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Apple gets protest app from the App Store for criticism of Chinese state media

Apple has obtained an app from the App Store that Hong Kong protesters use to track police movements. It violates the company's policies and local laws.

Apple approved HKmap Live last week after checking its decision to initially dismiss the app from the App Store.
However, on Wednesday Apple was criticized by Chinese state media for its decision to make the app available. "It is a betrayal of the feelings of the Chinese people when toxic software prevails," said the People's Daily .

The app has since been removed from the App Store, and Apple made the following statement:

We've set up the App Store as a safe and trusted app discovery location. We've learned that an app, HKmap.live, has been used in a way that jeopardizes law enforcement and residents in Hong Kong. Many concerned customers in Hong Kong have contacted us about this app and we immediately started investigating it. The app displays the locations of the police, and we checked with the Cybersecurity and Technology Crime Bureau in Hong Kong that the app was used to attack the police, endanger public safety, and criminals used them to target residents in areas harass, in which they know that there is no law enforcement. This app violates our policies and local laws, and we removed them from the App Store.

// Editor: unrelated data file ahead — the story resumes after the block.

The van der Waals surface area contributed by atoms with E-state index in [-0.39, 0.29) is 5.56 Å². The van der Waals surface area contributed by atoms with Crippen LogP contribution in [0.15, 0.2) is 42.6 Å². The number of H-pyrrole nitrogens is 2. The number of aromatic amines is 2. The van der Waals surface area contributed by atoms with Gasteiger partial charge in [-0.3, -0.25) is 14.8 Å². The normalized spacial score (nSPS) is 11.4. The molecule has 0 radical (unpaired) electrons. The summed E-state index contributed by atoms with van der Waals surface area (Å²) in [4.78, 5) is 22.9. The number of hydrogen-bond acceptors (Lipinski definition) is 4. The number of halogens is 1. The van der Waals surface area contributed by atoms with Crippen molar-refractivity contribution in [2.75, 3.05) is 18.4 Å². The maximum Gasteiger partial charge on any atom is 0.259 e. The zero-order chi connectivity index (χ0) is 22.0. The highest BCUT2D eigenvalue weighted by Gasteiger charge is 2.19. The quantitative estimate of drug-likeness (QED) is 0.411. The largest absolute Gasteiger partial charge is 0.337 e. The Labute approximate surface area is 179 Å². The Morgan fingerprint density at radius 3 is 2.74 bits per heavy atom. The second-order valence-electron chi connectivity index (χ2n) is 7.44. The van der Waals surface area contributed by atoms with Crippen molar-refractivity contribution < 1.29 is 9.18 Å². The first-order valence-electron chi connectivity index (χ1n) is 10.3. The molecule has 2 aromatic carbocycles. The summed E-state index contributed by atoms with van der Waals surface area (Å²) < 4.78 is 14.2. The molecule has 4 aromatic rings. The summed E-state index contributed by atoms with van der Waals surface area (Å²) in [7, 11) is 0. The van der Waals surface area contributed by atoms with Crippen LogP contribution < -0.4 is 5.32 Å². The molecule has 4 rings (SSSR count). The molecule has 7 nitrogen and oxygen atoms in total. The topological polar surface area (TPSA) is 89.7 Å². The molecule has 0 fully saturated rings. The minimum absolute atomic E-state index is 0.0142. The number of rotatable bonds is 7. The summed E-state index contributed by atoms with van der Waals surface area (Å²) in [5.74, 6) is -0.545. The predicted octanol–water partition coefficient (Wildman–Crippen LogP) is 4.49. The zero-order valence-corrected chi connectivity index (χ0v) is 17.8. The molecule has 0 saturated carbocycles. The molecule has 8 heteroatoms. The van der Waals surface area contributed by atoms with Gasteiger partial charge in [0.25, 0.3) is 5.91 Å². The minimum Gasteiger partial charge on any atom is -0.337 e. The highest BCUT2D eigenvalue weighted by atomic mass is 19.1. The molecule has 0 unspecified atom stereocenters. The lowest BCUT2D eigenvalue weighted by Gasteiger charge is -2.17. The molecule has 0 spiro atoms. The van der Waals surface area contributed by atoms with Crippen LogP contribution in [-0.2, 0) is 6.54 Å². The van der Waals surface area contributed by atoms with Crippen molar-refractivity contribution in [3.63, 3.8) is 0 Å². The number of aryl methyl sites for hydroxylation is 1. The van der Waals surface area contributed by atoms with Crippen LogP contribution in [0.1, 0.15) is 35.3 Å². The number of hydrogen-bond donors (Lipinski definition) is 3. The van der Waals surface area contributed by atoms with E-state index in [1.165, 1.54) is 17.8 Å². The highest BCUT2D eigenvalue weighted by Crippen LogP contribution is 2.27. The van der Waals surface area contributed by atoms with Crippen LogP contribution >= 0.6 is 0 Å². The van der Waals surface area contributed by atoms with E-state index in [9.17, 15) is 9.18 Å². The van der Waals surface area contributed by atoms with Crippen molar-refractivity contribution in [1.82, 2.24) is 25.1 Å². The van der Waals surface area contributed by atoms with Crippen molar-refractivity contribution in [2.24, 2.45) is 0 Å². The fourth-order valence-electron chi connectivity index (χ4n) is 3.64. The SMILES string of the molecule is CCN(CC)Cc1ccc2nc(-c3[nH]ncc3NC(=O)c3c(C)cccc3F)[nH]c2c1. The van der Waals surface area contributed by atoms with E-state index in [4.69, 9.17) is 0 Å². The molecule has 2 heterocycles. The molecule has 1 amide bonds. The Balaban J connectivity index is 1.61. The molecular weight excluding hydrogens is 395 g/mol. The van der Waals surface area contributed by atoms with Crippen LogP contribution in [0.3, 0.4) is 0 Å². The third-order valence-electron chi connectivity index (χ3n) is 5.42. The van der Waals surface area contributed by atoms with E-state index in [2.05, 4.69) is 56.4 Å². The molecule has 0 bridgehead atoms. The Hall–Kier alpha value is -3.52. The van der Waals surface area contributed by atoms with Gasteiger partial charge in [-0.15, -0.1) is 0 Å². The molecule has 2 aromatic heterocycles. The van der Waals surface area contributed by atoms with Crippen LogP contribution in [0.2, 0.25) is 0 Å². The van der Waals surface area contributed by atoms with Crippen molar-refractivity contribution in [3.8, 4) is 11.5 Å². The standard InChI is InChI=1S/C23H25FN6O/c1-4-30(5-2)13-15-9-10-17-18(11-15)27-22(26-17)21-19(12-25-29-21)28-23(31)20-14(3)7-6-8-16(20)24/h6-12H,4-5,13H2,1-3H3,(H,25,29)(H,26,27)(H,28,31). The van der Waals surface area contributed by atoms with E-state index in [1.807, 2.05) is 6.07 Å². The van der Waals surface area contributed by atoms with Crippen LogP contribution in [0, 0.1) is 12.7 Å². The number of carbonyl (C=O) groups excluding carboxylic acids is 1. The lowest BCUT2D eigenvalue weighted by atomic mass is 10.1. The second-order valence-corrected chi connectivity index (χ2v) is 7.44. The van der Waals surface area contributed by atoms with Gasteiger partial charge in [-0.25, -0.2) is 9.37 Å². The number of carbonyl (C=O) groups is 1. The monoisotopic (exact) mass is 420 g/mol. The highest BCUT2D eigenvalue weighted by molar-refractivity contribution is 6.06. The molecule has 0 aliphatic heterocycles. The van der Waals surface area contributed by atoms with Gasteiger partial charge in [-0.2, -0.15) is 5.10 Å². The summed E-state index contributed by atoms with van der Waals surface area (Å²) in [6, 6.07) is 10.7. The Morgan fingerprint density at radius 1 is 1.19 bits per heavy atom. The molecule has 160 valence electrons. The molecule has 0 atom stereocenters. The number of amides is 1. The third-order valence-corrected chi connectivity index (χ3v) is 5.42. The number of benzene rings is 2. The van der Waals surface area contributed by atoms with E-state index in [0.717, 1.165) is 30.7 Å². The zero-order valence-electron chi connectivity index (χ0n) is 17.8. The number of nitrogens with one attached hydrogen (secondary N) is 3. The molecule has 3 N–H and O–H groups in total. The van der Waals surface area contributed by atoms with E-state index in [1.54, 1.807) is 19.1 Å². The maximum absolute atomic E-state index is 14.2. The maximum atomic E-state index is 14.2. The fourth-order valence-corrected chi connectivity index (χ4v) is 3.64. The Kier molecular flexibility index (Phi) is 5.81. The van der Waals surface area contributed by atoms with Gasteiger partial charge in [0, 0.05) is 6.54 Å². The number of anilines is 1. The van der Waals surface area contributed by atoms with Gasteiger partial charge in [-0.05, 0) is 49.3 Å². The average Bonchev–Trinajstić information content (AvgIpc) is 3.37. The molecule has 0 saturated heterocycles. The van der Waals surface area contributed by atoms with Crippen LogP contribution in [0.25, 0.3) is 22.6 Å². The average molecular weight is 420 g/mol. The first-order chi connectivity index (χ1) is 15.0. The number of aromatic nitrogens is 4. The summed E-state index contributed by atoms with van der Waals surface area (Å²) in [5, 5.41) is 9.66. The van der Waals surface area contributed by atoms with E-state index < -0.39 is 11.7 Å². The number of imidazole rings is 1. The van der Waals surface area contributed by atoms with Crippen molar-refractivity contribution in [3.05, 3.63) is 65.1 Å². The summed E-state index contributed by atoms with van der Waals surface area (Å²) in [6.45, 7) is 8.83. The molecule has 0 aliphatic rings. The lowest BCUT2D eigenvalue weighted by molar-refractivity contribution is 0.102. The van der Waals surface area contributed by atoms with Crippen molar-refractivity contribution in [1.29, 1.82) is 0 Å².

In a series of tweets the developers of HKmap Live stated they disagreed with Apple's claim that the app was jeopardizing the law enforcement and local residents in Hong Kong, arguing that "there is no evidence that Support the CSTCB [the Hong Kong Police Force’s Cyber Security and Technology Crime Bureau] allegation that the HKmap app was used to attack the police and threaten public safety, and that criminals have victimized residents in areas they live in. I know it there is no prosecution. "

Demonstrations in the city-state began in March in response to a unsigned law that threatened to allow extradition to Chinese mainland. Since then, the protests must be expanded to demand that Hong Kong retain its broader democratic rights. The Special Administrative Region maintains separate government and economic systems based on the principle of "one country, two systems" from mainland China.

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